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In this new political thriller, a familiar pantsuited figure saves democracy

<em>State of Terror, </em>by Hillary Clinton and Louise Penny
State of Terror, by Hillary Clinton and Louise Penny

I approached the package with caution. The book inside could be trouble, big trouble. Literary collaborations usually are and this one by two women of achievement gave off warning signs of being a high-profile gimmick gone wrong.

Don't open the book, I told myself, but I couldn't resist late night readings, undercover, so to speak. And before I knew it, I'd lost my grip and fell headlong into the frantic feminist fantasy of State of Terror, a thriller by Hillary Rodham Clinton and Louise Penny.

Let's debrief: Clinton and Penny are personal friends — a friendship that was sparked by Clinton's admiration for Penny's Chief Inspector Gamache mystery series. In the wake of Clinton's loss of the 2016 presidential election and Penny's loss of her husband, who suffered from dementia, they decided to collaborate on a political suspense novel.

The two women have said in interviews that they wanted to have some fun during a difficult time and to pay tribute to the power of female friendship. Call me naïve, but the resulting thriller, though uneven, bears out their claims.

State of Terror is what Graham Greene famously called "an entertainment." Searching for fine writing or complex characters here would be as pointless a quest as searching for the Maltese Falcon. Instead, like most political thrillers, State of Terror is a plot-driven concoction, featuring a classic race against time to out-maneuver international terrorists and homegrown traitors hellbent on turning the United States into a Russian satellite state.

The twist here is the gender of the action figure who's barking commands and sweating her mascara off in the effort to save American democracy. Not only is she female, but she's a late-middle-aged secretary of state named Ellen Adams.

At Adams' side is her trusted counselor and best friend from childhood, a woman named Betsy Jameson. Together, they outwit a cabal of evil potentates, minions and dictators as they ricochet around the globe on Air Force Three. Call it, "The Sisterhood of the Traveling Pantsuits."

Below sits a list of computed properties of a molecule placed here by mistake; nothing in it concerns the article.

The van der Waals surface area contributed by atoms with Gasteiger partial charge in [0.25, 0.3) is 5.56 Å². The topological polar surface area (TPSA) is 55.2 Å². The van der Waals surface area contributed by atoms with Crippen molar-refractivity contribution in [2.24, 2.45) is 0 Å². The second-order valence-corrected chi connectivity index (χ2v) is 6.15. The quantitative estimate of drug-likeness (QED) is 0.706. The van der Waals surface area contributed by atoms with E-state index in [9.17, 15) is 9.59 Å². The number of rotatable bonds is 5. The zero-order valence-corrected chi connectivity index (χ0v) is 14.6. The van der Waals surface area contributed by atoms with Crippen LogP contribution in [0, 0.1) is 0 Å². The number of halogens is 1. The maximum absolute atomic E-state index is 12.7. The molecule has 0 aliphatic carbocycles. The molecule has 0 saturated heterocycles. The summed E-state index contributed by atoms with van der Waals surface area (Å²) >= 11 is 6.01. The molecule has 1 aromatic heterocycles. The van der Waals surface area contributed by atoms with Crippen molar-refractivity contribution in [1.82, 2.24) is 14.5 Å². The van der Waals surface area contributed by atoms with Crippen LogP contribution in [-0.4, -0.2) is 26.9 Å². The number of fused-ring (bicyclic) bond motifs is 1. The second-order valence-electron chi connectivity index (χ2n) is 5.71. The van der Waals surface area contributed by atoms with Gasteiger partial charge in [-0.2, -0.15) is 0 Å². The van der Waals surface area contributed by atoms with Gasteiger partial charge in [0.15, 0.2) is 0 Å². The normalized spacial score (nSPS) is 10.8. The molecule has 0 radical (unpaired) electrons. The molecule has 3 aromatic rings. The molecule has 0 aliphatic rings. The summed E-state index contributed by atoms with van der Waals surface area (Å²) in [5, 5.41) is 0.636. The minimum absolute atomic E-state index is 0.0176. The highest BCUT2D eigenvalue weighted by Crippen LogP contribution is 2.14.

State of Terror is a giddy read, particularly for women of a certain age; let's say, us women of an age old enough to think that the just-concluded run ofDaniel Craig as James Bond lost much of its mojo when Judi Dench as "M" departed the series in Skyfall.

Suspense — let alone political suspense — is still pretty much a white man's game. Lauren Wilkinson's recent Cold War thriller, American Spy, is one of the rare novels in this genre starring a woman of colorand one who's a professional. Most often, when female characters occupy a lead role in suspense, they've stumbled into it. That's especially true of World War II thrillers starring female spies and assassins: Think of Eye of the Needle, by Ken Follett; Fall from Grace, by Larry Collins; and Three Hours in Paris by Cara Black.

Dench's "M" was that rarest of animals — an ambitious professional older woman wielding power. And, that's what makes State of Terror intriguing, particularly in its second half when Penny's trademark one sentence paragraphs intensify the pace of the suspense and Clinton's fictional alter ego goes la mano a mano with two of her real-life foes: Putin, here called Ivanov, and a former American president, here called "Eric Dunn."

There's always been a score settling potential inherent in mystery and suspense fiction; for instance, the late literary scholar Carolyn Heilbrun routinely targeted her Columbia University English Department colleagues in her Amanda Cross mysteries. Here, at the end of an unsuccessful fact finding meeting with Dunn in his Palm Beach palace, Adams lets her nemesis know who's in charge:

"Thank you for your time." [Adams] held out her hand, and when [Dunn] took it, she yanked and pulled the immense man right up to her, so that their noses were touching and she smelled his breath. It smelled of meat. ...

"You've made it clear time and again that nothing happened in the White House without your approval. ... If there is a disaster, it will be dumped at your big gold door. I'll make sure of that. ..."

All thrillers are fantasy stories — fantasies about power and ingenuity. In State of Terror, an older woman draws on her expertise, a reserve of female solidarity, and the magic of a tool James Bond never scored — a pair of Spanx — and she manages to avert disaster. As thriller fantasies go, this one feels a lot more plausible to me than most.

Copyright 2021 Fresh Air. To see more, visit Fresh Air.

Maureen Corrigan
Maureen Corrigan, book critic for NPR's Fresh Air, is The Nicky and Jamie Grant Distinguished Professor of the Practice in Literary Criticism at Georgetown University. She is an associate editor of and contributor to Mystery and Suspense Writers (Scribner) and the winner of the 1999 Edgar Award for Criticism, presented by the Mystery Writers of America. In 2019, Corrigan was awarded the Nona Balakian Citation for Excellence in Reviewing by the National Book Critics Circle.